BMX, short for Bicycle Moto Cross, is a bike racing event were racers navigate a mostly dirt racecourse that is chock full of jumps, hairpin turns, and demands quick acceleration, nerves of steel, and cat like reflexes. The races are sprints and not marathons. Execution and experience take precedence over size and power. Weekly Heflinger Park, better known for its dog park and cricket grounds, comes alive with racers of all ages pushing their small bikes around the track at breakneck speeds. The first thing that people notice when watching BMX for the first time is that it is not just for kids anymore. It is common to have the races for older bikers just as full as the races for younger BMX riders. This could be because of the growth of BMX in the 70’s and 80’s has led to adult competitors who never really walked away from the sport. However, some of the older riders are actually new to the sport, only picking up the urge to race after brining their own sons and daughters to participate.
BMX is a rarity in the world of organized competitive sports in the fact that there is a sanctioned effort to bring people into the sport free of charge. A prospective racer can show up at a track and enter their first race for free. In most cases the rider can even borrow a bike and the requisite safety gear so they can take their first ride on the track without even having to put down a single dollar. The only things a person really is required to provide for themselves are long pants (jeans will suffice) and a long sleeved shirt. The race organizers will help with the rest.
In addition to the practically “zero cost of entry”, BMX differs in relation to other sports due to its culture of togetherness. For example, Omaha’s track is a community effort lead by a group of many. The track manager is Todd Kay, but the decisions are made by all. Todd’s main job is to apply the resources and manpower required to make Omaha’s track the best facility that it can be. Over the last few months upgrades have been made to the track to increase its longevity, safety, and appeal to racers. Two corners of the track have been surfaced with asphalt which makes the track less susceptible to erosion and more predictable for the riders. These two things increase the safety of the track which makes it more appealing for parents, and makes it faster which appeals to the riders.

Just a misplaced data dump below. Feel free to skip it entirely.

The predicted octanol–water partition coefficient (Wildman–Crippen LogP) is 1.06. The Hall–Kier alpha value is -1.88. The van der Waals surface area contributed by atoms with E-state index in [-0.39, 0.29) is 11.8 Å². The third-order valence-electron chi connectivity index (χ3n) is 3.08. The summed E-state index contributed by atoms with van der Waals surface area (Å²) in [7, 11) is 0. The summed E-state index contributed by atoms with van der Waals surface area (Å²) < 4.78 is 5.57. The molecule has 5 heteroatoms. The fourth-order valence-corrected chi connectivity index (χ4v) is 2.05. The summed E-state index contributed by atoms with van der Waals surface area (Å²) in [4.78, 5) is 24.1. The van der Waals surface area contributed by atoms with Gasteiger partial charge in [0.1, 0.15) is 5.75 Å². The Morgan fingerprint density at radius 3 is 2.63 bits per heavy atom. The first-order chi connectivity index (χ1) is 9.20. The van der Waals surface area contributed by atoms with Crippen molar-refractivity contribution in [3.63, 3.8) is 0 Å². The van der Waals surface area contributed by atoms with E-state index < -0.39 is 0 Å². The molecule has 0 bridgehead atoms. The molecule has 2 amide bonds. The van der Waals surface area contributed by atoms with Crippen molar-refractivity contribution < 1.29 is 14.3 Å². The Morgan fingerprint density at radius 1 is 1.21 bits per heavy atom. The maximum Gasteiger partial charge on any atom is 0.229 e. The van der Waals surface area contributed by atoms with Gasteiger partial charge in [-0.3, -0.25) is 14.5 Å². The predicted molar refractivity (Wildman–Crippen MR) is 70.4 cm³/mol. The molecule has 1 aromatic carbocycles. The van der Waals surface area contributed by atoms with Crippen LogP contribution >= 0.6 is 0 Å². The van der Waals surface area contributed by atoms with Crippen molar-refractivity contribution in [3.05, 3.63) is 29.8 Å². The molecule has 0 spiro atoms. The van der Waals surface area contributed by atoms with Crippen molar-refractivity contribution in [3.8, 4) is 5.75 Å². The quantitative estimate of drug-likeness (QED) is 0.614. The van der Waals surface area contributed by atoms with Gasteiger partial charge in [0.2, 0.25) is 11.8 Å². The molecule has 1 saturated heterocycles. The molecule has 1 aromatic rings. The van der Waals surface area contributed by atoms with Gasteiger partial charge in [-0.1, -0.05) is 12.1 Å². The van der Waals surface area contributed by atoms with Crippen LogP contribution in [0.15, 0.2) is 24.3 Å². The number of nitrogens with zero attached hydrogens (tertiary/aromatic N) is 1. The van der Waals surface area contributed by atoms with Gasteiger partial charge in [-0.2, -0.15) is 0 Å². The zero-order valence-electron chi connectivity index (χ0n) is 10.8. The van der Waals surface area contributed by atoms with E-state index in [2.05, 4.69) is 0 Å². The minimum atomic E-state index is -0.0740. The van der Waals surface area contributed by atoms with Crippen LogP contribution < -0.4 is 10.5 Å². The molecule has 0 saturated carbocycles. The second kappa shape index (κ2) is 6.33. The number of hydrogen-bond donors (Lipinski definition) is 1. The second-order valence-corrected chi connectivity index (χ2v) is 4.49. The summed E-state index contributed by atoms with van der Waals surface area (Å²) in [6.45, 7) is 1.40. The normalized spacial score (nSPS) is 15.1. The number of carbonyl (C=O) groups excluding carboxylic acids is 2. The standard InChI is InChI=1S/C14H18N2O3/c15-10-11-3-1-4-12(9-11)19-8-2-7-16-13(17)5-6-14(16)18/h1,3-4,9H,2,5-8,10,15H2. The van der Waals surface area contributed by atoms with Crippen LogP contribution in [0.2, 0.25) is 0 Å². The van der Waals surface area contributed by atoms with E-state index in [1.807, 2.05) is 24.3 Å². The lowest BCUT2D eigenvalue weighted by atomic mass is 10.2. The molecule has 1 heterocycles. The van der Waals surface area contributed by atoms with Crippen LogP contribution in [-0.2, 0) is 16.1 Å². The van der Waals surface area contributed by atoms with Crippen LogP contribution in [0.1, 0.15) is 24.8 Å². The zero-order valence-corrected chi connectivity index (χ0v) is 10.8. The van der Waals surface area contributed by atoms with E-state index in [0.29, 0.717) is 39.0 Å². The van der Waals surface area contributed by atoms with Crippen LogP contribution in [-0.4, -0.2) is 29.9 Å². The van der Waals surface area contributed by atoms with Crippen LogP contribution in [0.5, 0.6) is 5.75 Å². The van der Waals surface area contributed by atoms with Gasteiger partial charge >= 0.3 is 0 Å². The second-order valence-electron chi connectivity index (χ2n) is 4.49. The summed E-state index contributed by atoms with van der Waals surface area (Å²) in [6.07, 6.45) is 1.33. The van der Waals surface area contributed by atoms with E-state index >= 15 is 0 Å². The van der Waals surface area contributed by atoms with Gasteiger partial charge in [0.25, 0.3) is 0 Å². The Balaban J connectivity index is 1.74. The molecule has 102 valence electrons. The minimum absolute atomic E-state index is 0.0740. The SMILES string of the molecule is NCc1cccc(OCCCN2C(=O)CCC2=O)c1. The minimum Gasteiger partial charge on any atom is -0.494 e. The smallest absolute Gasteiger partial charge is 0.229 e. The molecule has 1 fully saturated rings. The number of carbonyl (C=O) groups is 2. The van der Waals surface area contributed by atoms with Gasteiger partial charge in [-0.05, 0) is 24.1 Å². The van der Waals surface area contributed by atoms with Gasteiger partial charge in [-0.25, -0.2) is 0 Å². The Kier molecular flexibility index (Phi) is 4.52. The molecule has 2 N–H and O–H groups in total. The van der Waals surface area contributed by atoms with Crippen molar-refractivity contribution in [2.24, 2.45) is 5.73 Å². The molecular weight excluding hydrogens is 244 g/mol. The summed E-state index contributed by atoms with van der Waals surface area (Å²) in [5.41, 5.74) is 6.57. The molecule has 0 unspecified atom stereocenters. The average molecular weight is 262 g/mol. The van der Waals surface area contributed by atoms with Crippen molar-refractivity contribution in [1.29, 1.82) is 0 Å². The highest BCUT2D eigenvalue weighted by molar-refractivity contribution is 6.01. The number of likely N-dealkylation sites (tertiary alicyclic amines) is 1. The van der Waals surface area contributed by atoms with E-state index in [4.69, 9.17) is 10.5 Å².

Interestingly the asphalt in the corners is actually required to be laid by hand due to the steep banking of each corner. Up to 55 tons of asphalt can be utilized to craft banks up to three inches thick. These projects are accomplished through the hard labor of dozens of parents and riders who show up on work days, as well as the financial support of sponsors, racers, and volunteers. The BMX community has throughout its history been forced to band together to accomplish its goals as an “outsider sport”. It was not until BMX made its debut as an Olympic sport in 2008 that it started to creep back into the main stream American sports culture.
Perhaps due to its outsider status, BMX has been able to maintain itself as a sport that is a ‘safe space” for its athletes. At a local race I was able to speak with a young rider, Deegan Driver, and his father about their experiences as BMX riders. Young Deegan got into BMX because his dad was a former racer himself until his recent retirement from competition. Deegan mentioned how he was able to get to spend time with his dad through BMX even though his dad is very busy. He relayed to me the pride he had when he was able to qualify for the “main” (an event similar to a final) in his first event. Deegan spoke to me about the friends he made though BMX, but how he also had to explain what he did as a sport to his school mates who are more familiar with typical team sports like football and basketball.
The interesting thing about BMX is that it is an individual sport with a small team aspect. There are national teams and local teams that riders can choose to affiliate with. In the end though it is all about the individual rider and the effort they wish to put forth. More importantly than the team is the community. BMX has always been on the fringe of athletics. Due to this it has been driven by folks like Track Manager Todd, Deegan, his father, and others who feel an obligation to keep the sport thriving. There is no hazing or bullying in BMX. There is a surprising amount of racial and gender diversity too. What allows BMX to thrive is also what makes it appealing in a world where parents fight at little league games, and winning has become more important than the lessons sport actually is supposed to teach.
As a non-profit, Omaha BMX is working to build the sport of BMX in Nebraska. Omaha BMX has held prestigious events such as the Cornhusker State Games, BMX Regional Qualifiers, and State Championships. This weekend Omaha will be home to the Nebraska State BMX Championships. This race will bring the best riders from Nebraska to the metro to determine the top riders the Cornhusker State has to offer. Events start at the BMX track on Friday and go through Sunday. Each day will have many races, but Sunday will serve as the high point as there will be a swap meet, awards ceremony, concessions, and a variety of custom and vintage bicycles to admire.
James Bilodeau is photograher/journalist from Omaha. He specializes in photographing and writing about lesser known events, activities, and places that make Omaha a diverse and wonderful place to live. James lives with his wife and two sons in western Omaha. For more information, visit facebook.com/jvbilodeauphotography